We had good wind on the morning we set sail to complete the 90 mile last leg (from St. Martin to Tortola in the British Virgin Islands) of Bubble’s circumnavigation. With a full boat, I was on deck explaining some navigational markers to some of the more virgin crew when Trevor at the helm yelled that another sailboat looked to be crossing our path up ahead. I gave a quick glance at the other boat to see they were on a port tack and knowing we were on a starboard tack, I told Trevor to maintain course (a sailing vessel on a starboard tack has the right of way). However, the other vessel kept coming and upon seeing a frantic elderly women at the helm of the larger charter boat turn towards us on approach, a collision seemed imminent. With Trevor still holding course I yelled out and motioned my arms for the lady, who was in turn yelling below deck for who was probably her husband, to turn upwind which she finally started to do at the last second, with her bow missing our stern by a few short feet. All I could think was of the 30,000 miles we had made so far and with less than 100 to go anything could still happen and I needed to stay alert (hard to do with 20 of my best friends around, some of which I hadn’t seen in years, all in party mode).
Of course Bubbles wouldn’t sail from one port to the next without a little exploration and so we diverted course to the uninhabited Dog Island of Anguilla. On the way I showed Drew Royalty how to judge how distant land is based on our eye height above sea level and in no time at all he was accurately estimating island distances on our horizon. When we arrived at Dog Island there were a few moans as to where the bars would be found on the deserted white sand beach, but within an hour’s time those moans were turned to excited laughter as the crew began collecting seashells and sharing with one another each of their newly found treasures. A small group of us went exploring further to find the island wasn’t so deserted after all with a resident feral goat population, land lizards, ginormous hermit crabs and hundreds of nesting seabirds among the islands interior scrub and cacti.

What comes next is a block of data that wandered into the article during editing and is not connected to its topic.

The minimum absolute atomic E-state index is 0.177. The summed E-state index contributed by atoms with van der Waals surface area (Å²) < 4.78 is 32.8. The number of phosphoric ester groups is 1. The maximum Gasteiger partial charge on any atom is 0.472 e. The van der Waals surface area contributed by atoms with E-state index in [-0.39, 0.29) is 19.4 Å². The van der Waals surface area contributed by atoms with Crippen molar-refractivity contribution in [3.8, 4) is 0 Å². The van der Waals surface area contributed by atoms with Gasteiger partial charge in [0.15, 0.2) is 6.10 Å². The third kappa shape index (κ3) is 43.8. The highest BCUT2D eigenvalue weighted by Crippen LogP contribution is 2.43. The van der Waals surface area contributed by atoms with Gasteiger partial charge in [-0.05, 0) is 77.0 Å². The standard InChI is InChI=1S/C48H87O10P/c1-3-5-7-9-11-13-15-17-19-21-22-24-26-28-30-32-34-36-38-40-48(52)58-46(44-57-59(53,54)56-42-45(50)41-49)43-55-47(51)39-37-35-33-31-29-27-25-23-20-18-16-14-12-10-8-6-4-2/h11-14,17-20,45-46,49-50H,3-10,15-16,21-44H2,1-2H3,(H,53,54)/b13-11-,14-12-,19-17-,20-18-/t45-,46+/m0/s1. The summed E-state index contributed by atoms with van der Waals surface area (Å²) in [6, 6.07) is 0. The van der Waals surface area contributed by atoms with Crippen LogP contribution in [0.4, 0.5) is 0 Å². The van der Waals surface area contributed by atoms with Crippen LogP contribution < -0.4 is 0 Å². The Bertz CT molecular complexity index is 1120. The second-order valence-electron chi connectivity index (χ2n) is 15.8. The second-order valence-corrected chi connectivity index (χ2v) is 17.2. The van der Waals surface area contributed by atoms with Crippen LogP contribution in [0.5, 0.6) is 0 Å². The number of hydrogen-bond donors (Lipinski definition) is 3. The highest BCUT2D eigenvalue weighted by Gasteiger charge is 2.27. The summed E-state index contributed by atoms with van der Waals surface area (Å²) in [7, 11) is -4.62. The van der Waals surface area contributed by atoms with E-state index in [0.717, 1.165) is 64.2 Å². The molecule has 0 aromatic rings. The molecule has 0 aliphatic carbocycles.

Back to our two ship fleet (Bubbles and her shadow, the Ghost ship) we set sail again, pointing our bows into the setting sun as we had done so often on our westward circumnavigation. Being the last sunset at sea we celebrated aboard Bubbles with a bottle of wine that had sailed with us around the world. We toasted the sun for the beautiful day it had given us. Panu broke out the guitar while Marta lead us is some Spanish singing. That night bodies littered the boat as we sailed towards the British Virgin Islands. Those awake practiced finding constellations with our laser pointer in the star filled night sky that only the open ocean can provide. We took shifts on watch, but with many navigational novices on board I woke every couple hours to check our position and rightly so, as on one check I found us heading directly for reef that would have surely sunk the ship had we collided. By sunrise we found ourselves sailing past Necker Island (home of Sir Richard Branson) with no sight of the Ghost ship. Then, just as any good ghost ship would, they appeared suddenly on our stern quarter slowly gaining on us until reaching by our side as we sailed quietly into the islands we had departed from nearly three years before. I shed tears as I looked upon the recognizable islands that surrounded us. We were actually going to make it…